Once we do, the situation gets even crazier – and possibly so does Leo. At first his comments just seem very meta, literature commenting on literature. Then he seems obsessive and we start wondering whether he’s a true colleague or just a crazed stalker-fan. In other words, was the reference to Stephen King’s Misery a bit of foreshadowing or just a red herring?

But the story of Freddie and her new friends also gets more compelling – in spite of Leo’s increasingly creepy commentary. And even though we know that Freddie is a creation of some author’s imagination, we still become completely invested in her budding romance with a man who might be a serial killer. Or might just be the victim of an elaborate frame.

Freddie likens her own creative process to boarding a bus and watching as the characters drive that bus to a place or places unknown. Freddie’s story careens all over the road. She’s the only character we don’t suspect might be the murderer. There’s enough of a stew of clues and red herrings to make any explanation plausible.

Which is what makes this thing so damn much fun. We know it’s a story, so as much as we are invested in Freddie’s life, we also know it’s not real or serious. Leo, on the other hand, might possibly be both. Whatever conclusions we thought we had come to, in the end the resolution of all the mysteries is cathartic and surprising. It’s like arriving at the end of a roller coaster ride, smiling and laughing because it was fun not in spite of the thrills and near-spills, but because of them, even though our legs are still a bit wobbly as we depart. And because we feel just that tiny bit of astonishment that we survived everything that was thrown our way. Although there’s a ghost of a hint of a possibility that maybe neither story is truly over.

And isn’t that just a chilling way to end a mystery!

Review: Last Call at the Nightingale by Katharine Schellman

Review: Last Call at the Nightingale by Katharine SchellmanLast Call at the Nightingale (Nightingale Mysteries, #1) by Katharine Schellman
Narrator: Sara Young
Format: audiobook, eARC
Source: supplied by publisher via NetGalley
Formats available: hardcover, ebook, audiobook
Genres: historical fiction, historical mystery, mystery, thriller
Series: Nightingale Mysteries #1
Pages: 320
Length: 9 hours and 14 minutes
Published by Minotaur Books on June 7, 2022
Purchasing Info: Author's WebsitePublisher's WebsiteAmazonBarnes & NobleKoboBook DepositoryBookshop.org
Goodreads

* Duration: 09:14:29 *
First in a captivating Jazz age mystery series from author Katharine Schellman, 'LAST CALL AT THE NIGHTINGALE' beckons listeners into a darkly glamorous speakeasy where music, liquor, and secrets flow.
New York, 1924. Vivian Kelly's days are filled with drudgery, from the tenement lodging she shares with her sister to the dress shop where she sews for hours every day. But at night, she escapes to The Nightingale, an underground dance hall where illegal liquor flows and the band plays the Charleston with reckless excitement.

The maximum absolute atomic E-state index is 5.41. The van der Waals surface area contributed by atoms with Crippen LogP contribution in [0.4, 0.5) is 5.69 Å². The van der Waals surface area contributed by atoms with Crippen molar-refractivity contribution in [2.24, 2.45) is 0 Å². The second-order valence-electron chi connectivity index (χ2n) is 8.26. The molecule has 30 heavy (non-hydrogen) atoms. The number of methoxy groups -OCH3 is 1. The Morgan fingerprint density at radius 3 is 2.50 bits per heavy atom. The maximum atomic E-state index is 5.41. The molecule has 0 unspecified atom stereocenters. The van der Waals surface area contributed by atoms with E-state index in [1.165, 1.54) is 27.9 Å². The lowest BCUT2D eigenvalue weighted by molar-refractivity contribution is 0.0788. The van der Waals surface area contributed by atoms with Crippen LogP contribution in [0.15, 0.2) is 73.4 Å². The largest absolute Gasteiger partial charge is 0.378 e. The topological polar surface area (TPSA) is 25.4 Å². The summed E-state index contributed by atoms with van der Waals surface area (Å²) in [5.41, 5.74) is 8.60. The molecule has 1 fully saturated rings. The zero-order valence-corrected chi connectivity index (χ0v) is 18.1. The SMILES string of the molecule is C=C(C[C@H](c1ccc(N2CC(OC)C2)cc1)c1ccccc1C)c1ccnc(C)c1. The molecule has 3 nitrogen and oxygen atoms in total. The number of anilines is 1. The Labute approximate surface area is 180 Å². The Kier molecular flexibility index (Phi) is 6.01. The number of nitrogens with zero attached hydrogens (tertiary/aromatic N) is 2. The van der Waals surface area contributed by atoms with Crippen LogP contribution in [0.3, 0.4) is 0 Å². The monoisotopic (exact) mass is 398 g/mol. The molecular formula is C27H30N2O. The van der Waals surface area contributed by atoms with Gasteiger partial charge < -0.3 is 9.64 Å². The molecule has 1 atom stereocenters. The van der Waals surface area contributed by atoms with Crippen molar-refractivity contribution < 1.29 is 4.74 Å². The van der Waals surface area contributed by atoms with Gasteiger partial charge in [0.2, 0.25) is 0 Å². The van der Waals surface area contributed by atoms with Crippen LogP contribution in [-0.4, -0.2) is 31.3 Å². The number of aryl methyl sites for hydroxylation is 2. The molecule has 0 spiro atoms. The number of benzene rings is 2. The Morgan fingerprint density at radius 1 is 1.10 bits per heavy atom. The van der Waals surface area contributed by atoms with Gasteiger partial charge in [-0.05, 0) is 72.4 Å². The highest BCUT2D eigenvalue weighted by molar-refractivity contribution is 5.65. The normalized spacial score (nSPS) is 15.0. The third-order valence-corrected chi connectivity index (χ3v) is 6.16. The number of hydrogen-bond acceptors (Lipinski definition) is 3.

With a bartender willing to slip her a free glass of champagne and friends who know the owner, Vivian can lose herself in the music. No one asks where she came from or how much money she has. No one bats an eye if she flirts with men or women as long as she can keep up on the dance floor. At The Nightingale, Vivian forgets the dangers of Prohibition-era New York and finds a place that feels like home. But then she discovers a body behind the club, and those dangers come knocking. Caught in a police raid at the Nightingale, Vivian discovers that the dead man wasn't the nameless bootlegger he first appeared.
With too many people assuming she knows more about the crime than she does, Vivian finds herself caught between the dangers of the New York's underground and the world of the city's wealthy and careless, where money can hide any sin and the lives of the poor are considered disposable...including Vivian's own.
©2022 Katharine Schellman (P)2022 Dreamscape Media. LLC

My Review:

Prohibition was a noble concept, the execution of which was considerably less than noble. But as a setting for historical fiction, Prohibition and the Jazz Age that it spawned sparkles every bit as much as the spangled dresses that the “Flappers” of the period wore when they went dancing. At the speakeasies where liquor was bought from illegal bootleggers, ignored by cops on the take, and drunk by everyone who came to forget their troubles for a night of drinking and dancing.

Drinking can be a social lubricant even when it’s legal. Illegal booze drunk in barely hidden illegal establishments didn’t just break down individual’s inhibitions, it broke the social inhibitions between races, classes and identities.

Which is why Vivian Kelly dances at the Nightingale every night that she can, in spite of her older sister’s fear and disapproval. By day, Vivian lives in a constrained world. She’s Irish, she’s an orphan, she’s poor and she has a job that barely buys the necessities and has no prospects whatsoever. She and her sister seem doomed to be spinster seamstresses under the thumb of their overbearing, disapproving, autocratic boss until they step over a line or their eyesight gives out. They’re barely scraping by with little hope for better.

So Vivian dances as much as she can. She may not be able to dance away her problems, but she can certainly set them aside for a while when the drinks are flowing and someone is always looking for a dance partner.